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Critical Golf: Unbiased Golf Equipment Reviews

GolfBuddy Platinum

GolfBuddy Platinum

Score

88

Grade

B+

GolfBuddy has updated its existing product lineup of the World and World Platinum by introducing the …drumroll please…Platinum. Seriously? Who’s the product naming genius over there? Talk about mailing it in! Even more confusingly, this device shows up listed by some retailers as the Platinum II. In any event, the new Platinum purports to have an improved high-contrast screen and an improved sensitive touchscreen.

Our findings were that the screen, while arguably incrementally brighter, wasn’t markedly better. As far as the touchscreen goes, it continues to be one of the weak points of the product, often requiring multiple taps to select menus and necessitating v-e-r-y accurate touches to the screen to make sure you’ve selected the desired option. When selecting specific points on the hole or placing the flagstick, it becomes readily apparent that there is a limited “grid” of points on the screen that can be utilized.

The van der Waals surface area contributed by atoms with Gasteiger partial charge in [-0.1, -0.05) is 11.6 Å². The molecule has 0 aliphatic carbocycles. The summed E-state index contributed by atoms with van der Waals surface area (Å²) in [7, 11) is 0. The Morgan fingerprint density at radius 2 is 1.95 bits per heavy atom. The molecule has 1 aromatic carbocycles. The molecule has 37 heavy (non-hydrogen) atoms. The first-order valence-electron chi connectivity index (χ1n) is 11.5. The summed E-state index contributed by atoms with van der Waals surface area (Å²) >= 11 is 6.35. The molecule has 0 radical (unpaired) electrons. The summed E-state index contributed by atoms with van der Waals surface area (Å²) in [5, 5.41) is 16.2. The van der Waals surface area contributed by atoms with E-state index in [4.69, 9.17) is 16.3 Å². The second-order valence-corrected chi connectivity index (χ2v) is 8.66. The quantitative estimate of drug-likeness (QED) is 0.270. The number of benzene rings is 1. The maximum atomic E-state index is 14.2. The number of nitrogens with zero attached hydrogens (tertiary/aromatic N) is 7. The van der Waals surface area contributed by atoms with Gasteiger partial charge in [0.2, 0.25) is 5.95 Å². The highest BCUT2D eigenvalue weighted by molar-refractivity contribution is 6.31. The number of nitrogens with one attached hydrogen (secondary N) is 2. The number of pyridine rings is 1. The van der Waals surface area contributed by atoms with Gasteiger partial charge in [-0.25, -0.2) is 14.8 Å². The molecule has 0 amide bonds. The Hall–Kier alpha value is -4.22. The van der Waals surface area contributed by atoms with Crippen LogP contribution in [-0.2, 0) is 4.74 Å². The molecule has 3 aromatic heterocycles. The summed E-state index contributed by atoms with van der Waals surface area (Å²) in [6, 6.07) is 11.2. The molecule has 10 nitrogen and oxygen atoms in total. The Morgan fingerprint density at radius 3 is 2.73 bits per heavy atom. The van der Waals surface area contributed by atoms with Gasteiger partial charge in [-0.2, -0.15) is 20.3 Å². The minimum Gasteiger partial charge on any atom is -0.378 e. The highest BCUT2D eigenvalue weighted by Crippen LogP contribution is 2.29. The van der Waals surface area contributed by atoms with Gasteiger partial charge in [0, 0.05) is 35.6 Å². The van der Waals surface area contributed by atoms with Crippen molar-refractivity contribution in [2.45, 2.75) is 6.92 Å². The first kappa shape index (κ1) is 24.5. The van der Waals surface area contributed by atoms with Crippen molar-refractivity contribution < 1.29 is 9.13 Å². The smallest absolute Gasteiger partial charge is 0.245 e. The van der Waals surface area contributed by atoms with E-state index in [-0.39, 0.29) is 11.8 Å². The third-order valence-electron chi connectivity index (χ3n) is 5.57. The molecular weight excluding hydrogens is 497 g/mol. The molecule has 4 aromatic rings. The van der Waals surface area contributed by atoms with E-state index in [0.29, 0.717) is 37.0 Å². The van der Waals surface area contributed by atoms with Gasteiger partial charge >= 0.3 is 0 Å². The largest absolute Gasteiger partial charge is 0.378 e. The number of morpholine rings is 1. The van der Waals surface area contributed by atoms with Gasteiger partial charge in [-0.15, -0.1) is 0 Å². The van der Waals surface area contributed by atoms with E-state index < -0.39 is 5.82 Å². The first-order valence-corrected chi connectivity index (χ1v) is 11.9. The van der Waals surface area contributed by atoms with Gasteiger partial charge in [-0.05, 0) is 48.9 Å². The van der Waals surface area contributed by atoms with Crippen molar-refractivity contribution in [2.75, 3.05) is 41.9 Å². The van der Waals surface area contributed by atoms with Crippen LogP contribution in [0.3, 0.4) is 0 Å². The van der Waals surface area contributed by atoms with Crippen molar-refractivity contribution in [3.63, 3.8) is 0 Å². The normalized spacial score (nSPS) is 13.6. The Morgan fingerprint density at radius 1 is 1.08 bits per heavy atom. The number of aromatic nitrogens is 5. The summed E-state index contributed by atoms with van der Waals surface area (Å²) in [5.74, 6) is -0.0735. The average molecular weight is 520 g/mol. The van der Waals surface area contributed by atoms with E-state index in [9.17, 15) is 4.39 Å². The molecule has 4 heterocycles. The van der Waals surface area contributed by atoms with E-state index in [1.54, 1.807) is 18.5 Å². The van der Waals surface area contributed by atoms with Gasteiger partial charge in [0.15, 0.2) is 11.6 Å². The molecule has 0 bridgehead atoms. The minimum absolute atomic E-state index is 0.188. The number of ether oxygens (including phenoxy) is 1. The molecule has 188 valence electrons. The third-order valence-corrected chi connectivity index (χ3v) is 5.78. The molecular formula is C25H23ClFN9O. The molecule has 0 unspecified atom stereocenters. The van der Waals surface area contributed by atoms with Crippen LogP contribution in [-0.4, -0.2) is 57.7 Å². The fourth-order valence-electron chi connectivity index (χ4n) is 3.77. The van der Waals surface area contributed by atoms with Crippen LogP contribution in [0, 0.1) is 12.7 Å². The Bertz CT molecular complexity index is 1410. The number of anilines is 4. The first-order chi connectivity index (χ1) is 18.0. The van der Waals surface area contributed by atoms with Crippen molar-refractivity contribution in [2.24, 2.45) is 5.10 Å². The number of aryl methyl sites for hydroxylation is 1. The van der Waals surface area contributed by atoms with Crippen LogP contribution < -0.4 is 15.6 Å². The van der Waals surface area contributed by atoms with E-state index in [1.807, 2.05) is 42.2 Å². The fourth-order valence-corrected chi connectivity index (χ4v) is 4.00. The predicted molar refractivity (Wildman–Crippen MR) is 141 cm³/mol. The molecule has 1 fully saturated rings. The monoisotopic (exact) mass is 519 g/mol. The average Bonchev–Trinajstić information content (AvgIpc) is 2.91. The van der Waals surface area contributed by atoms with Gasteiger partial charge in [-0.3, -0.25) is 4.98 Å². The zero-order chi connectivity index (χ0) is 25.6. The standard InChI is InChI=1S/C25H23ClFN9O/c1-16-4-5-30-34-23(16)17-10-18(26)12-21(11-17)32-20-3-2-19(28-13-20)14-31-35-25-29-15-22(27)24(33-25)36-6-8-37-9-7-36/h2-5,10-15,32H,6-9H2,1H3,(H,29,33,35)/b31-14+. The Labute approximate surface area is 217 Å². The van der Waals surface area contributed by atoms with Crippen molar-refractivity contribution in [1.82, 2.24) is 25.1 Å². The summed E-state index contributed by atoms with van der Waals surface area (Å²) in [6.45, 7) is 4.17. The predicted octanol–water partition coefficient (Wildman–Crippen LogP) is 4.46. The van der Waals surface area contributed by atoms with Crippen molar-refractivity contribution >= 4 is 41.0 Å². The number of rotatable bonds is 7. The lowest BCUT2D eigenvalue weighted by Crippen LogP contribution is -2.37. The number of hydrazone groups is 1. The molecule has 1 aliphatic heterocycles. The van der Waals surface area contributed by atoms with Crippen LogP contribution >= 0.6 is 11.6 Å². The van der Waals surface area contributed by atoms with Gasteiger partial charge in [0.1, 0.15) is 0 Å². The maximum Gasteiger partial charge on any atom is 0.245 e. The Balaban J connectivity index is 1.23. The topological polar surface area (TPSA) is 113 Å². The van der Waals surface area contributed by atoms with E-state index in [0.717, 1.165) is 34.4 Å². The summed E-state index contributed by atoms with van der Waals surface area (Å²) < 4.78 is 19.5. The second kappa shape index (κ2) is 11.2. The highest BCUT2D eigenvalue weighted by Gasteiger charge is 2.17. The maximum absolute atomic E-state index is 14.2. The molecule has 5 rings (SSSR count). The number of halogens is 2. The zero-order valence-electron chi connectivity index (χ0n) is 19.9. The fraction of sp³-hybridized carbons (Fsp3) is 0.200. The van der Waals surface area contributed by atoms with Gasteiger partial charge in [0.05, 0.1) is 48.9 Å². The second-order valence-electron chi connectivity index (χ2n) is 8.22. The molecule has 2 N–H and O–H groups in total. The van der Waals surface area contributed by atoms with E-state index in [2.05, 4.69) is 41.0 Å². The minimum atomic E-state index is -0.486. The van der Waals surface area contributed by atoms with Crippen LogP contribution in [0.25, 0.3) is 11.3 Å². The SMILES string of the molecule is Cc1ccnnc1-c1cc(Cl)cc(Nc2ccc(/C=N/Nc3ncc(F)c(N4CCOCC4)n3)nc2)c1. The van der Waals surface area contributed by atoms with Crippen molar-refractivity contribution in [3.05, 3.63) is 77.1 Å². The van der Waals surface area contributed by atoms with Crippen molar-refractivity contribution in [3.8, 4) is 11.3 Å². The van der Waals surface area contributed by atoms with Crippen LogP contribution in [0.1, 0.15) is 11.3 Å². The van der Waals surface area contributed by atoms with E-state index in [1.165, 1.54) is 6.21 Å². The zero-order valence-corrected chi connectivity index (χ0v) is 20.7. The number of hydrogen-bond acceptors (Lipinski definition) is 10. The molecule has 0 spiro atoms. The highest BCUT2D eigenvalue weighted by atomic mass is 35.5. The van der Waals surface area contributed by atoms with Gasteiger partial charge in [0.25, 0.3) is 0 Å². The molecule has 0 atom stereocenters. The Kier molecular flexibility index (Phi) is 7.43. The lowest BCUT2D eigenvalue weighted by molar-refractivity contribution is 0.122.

We still generally like the GolfBuddy Platinum. The device has a straightforward user interface, good graphics, and all the basic features. The GolfBuddy Platinum comes with all courses pre-loaded and requires no subscription fees to access updates to the course database (which achieved a perfect 100 in our course coverage test!). But given the lack of improvements, it seems to be worth going with the older generation GolfBuddy World Platinum or the more compact GolfBuddy World…or waiting for the next product, which will undoubtedly be named the Platinum World.

SCORE
88
GRADE
B+
Setup/Syncing
90
Course Availability
100
Ease of Use
86
Course Details
93
Features
92
Accuracy
91
Cost/Value
86

Pros:

  • Full hole graphics
  • Exceptional course coverage
  • Good number of pre-mapped targets and ability to easily add more points
  • No additional fees

Cons:

  • Touchscreen still needs improvement in sensitivity and visibility